Top House Democrats on Tuesday left open the prospect of President Obama's comprehensive health care overhaul failing and passing pieces of it, a process already being used to try to repeal health insurance industry antitrust protections.
The antitrust measure, which was not in the reform framework Mr. Obama released Monday, could pass the House Wednesday with bipartisan support, which would mark the first time Republicans and Democrats have been able to agree in the health debate. It would come a day ahead of Mr. Obama's health summit.
House Majority Leader Steny H. Hoyer said Democrats support Mr. Obama's outline, but if a complete overhaul bill can't get through Congress, there are good pieces that should become law.
"We may not be able to do it all," he said. "I hope we can do it all in a comprehensive piece of legislation that would provide affordable, accessible, quality health care to all Americans. But having said that, if we can't, then you know me - if you can't do a whole, doing part is also good."
House Speaker Nancy Pelosi stressed the importance of repealing the antitrust protections and that Democrats can simultaneously pass a small bill alongside work on the comprehensive bill.
"We will be taking up comprehensive health insurance reform shortly but we wanted to make sure that in paving the way for that legislation we paved the way for fairness, for competition, for better care, better quality, better affordability for the American people," she said.
The antitrust bill repeals the 1945 McCarran-Ferguson Act that exempted the insurance industry from federal antitrust rules.
"For too may decades the health insurance companies have enjoyed monopoly protections that are enjoyed really by no other industry, with the exception of Major League Baseball," said Rep. Tom Perriello, the Virginia Democrat who introduced the bill. "The result of this has been a lack of competition and a lack of accountability that has helped send prices up for consumers and working families across the country."
It's unclear what impact the repeal would have. Democrats say it would increase competition and stop bid rigging and price fixing. Insurance companies oppose it because they say it would lead to regulatory confusion and that state law already prevents anticompetitive practices.
The Congressional Budget Office, Congress' nonpartisan budgetkeeper, found that the repeal would have "no significant effects" on the federal budget or private insurance premiums.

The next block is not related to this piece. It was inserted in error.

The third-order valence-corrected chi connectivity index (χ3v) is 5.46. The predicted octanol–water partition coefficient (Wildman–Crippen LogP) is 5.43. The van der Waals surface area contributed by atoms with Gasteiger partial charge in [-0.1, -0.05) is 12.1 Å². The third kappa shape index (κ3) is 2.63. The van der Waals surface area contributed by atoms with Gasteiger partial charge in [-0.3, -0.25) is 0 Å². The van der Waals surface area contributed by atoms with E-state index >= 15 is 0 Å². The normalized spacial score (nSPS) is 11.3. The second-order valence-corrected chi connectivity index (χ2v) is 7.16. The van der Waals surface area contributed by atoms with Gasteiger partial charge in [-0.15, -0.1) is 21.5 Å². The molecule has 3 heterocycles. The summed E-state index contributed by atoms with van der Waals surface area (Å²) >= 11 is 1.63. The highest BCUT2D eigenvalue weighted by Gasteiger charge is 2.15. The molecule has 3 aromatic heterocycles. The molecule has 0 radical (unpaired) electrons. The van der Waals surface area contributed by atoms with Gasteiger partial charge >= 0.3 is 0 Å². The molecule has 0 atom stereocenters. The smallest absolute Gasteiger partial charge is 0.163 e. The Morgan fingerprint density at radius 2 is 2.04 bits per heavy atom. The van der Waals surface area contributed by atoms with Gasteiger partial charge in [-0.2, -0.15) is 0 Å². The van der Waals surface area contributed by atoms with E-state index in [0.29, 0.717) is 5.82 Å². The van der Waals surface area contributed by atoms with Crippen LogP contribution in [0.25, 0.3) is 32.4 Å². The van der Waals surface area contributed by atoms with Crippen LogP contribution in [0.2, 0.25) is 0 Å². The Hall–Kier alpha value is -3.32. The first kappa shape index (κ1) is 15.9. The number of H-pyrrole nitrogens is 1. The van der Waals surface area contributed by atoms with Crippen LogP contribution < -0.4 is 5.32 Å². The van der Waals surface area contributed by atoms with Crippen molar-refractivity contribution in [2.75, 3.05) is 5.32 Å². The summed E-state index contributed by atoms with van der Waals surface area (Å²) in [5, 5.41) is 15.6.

Insurers say McCarran-Ferguson never allowed them to engage in price-fixing or bid-rigging.
"Health insurance is one of the most regulated industries in America at both the federal and state levels," said Karen Ignagni, president and chief executive officer of America's Health Insurance Plans (AHIP), an industry trade group. "The Act is extremely limited in scope and has nothing to do with competition within the health insurance industry."
AHIP says that insurers are subject to federal antitrust laws in addition to other state and federal regulations.
The repeal has support in the Senate as well. Nineteen Democrats signed on to a letter to Mr. Obama, Ms. Pelosi and Mr. Reid asking them to include the repeal in their final health bill.
White House spokesman Robert Gibbs said Tuesday that the antitrust bill would be done in addition to a comprehensive bill, not instead of.
"This will ultimately complement health care reform in ensuring the changes that you make in the market - that the ability to look into potential anti-competitive practices, that that's not, quite frankly, illegal to do," he said. "This is not in lieu of something to make broader changes in the insurance market. This is a complementary step along the way."
Democrats on Capitol Hill say they are cautiously supportive of Mr. Obama's health reform outline, which closely follows what the Senate passed in December but includes a number of repairs designed to please the House.
The plan was written with reconciliation in mind, White House officials said. That's the complicated procedural tool Democrats could use to pass the bill with only 51 votes, circumventing a Republican filibuster.
Senate Majority Leader Harry Reid said Democrats have not decided to pursue that route but chastised Republicans, who on Tuesday labeled the proposed use of reconciliation a rare procedural "trick."
"I've been told that my Republican friends are lamenting reconciliation, but I would recommend for them to go back and look at history," Mr. Reid said. "Since 1981, reconciliation has been used 21 times. The vast majority of those reconciliation efforts have been by Republicans ... realistically, they should stop crying about reconciliation as if it's never been done before."
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